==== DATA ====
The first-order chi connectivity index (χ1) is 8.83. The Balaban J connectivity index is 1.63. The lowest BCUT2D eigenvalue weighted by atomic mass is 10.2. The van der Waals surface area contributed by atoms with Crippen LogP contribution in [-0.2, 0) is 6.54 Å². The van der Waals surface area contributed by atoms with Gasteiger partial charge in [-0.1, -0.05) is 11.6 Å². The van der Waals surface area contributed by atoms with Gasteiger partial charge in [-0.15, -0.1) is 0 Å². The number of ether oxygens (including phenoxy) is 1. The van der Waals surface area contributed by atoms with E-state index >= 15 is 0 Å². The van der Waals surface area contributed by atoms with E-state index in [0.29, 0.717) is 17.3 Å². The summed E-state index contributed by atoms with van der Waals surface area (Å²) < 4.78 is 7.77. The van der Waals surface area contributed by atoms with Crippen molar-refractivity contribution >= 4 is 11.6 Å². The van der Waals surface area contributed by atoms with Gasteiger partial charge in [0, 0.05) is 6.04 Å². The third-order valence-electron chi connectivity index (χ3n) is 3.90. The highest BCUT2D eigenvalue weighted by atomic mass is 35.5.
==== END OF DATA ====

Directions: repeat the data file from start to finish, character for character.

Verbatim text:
The first-order chi connectivity index (χ1) is 8.83. The Balaban J connectivity index is 1.63. The lowest BCUT2D eigenvalue weighted by atomic mass is 10.2. The van der Waals surface area contributed by atoms with Crippen LogP contribution in [-0.2, 0) is 6.54 Å². The van der Waals surface area contributed by atoms with Gasteiger partial charge in [-0.1, -0.05) is 11.6 Å². The van der Waals surface area contributed by atoms with Gasteiger partial charge in [-0.15, -0.1) is 0 Å². The number of ether oxygens (including phenoxy) is 1. The van der Waals surface area contributed by atoms with E-state index >= 15 is 0 Å². The van der Waals surface area contributed by atoms with E-state index in [0.29, 0.717) is 17.3 Å². The summed E-state index contributed by atoms with van der Waals surface area (Å²) < 4.78 is 7.77. The van der Waals surface area contributed by atoms with Crippen molar-refractivity contribution >= 4 is 11.6 Å². The van der Waals surface area contributed by atoms with Gasteiger partial charge in [0, 0.05) is 6.04 Å². The third-order valence-electron chi connectivity index (χ3n) is 3.90. The highest BCUT2D eigenvalue weighted by atomic mass is 35.5.